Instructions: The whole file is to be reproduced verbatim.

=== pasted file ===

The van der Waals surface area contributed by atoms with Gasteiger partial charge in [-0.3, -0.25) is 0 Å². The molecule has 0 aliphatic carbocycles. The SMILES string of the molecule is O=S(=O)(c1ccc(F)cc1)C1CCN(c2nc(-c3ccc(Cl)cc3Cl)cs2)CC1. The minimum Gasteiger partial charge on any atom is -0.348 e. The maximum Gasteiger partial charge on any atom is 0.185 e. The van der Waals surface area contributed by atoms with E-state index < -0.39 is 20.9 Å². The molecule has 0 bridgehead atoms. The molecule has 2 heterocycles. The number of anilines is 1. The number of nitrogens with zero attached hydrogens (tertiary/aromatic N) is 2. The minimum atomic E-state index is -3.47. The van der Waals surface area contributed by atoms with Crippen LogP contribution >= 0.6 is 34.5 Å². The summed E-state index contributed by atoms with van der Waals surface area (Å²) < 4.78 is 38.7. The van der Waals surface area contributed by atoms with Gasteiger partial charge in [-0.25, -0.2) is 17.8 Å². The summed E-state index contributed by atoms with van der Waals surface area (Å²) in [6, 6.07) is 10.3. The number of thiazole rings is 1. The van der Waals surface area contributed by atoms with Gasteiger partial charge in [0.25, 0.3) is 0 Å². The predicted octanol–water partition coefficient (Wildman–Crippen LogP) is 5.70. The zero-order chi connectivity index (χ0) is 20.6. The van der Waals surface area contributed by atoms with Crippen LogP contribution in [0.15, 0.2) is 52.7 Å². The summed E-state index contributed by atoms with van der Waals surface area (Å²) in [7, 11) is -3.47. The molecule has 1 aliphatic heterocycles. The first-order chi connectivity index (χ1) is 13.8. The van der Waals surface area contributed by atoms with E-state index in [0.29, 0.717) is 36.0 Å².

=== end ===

The van der Waals surface area contributed by atoms with Gasteiger partial charge in [-0.3, -0.25) is 0 Å². The molecule has 0 aliphatic carbocycles. The SMILES string of the molecule is O=S(=O)(c1ccc(F)cc1)C1CCN(c2nc(-c3ccc(Cl)cc3Cl)cs2)CC1. The minimum Gasteiger partial charge on any atom is -0.348 e. The maximum Gasteiger partial charge on any atom is 0.185 e. The van der Waals surface area contributed by atoms with E-state index < -0.39 is 20.9 Å². The molecule has 0 bridgehead atoms. The molecule has 2 heterocycles. The number of anilines is 1. The number of nitrogens with zero attached hydrogens (tertiary/aromatic N) is 2. The minimum atomic E-state index is -3.47. The van der Waals surface area contributed by atoms with Crippen LogP contribution >= 0.6 is 34.5 Å². The summed E-state index contributed by atoms with van der Waals surface area (Å²) < 4.78 is 38.7. The van der Waals surface area contributed by atoms with Gasteiger partial charge in [-0.25, -0.2) is 17.8 Å². The summed E-state index contributed by atoms with van der Waals surface area (Å²) in [6, 6.07) is 10.3. The number of thiazole rings is 1. The van der Waals surface area contributed by atoms with Gasteiger partial charge in [0.25, 0.3) is 0 Å². The predicted octanol–water partition coefficient (Wildman–Crippen LogP) is 5.70. The zero-order chi connectivity index (χ0) is 20.6. The van der Waals surface area contributed by atoms with Crippen LogP contribution in [0.15, 0.2) is 52.7 Å². The summed E-state index contributed by atoms with van der Waals surface area (Å²) in [7, 11) is -3.47. The molecule has 1 aliphatic heterocycles. The first-order chi connectivity index (χ1) is 13.8. The van der Waals surface area contributed by atoms with E-state index in [0.29, 0.717) is 36.0 Å².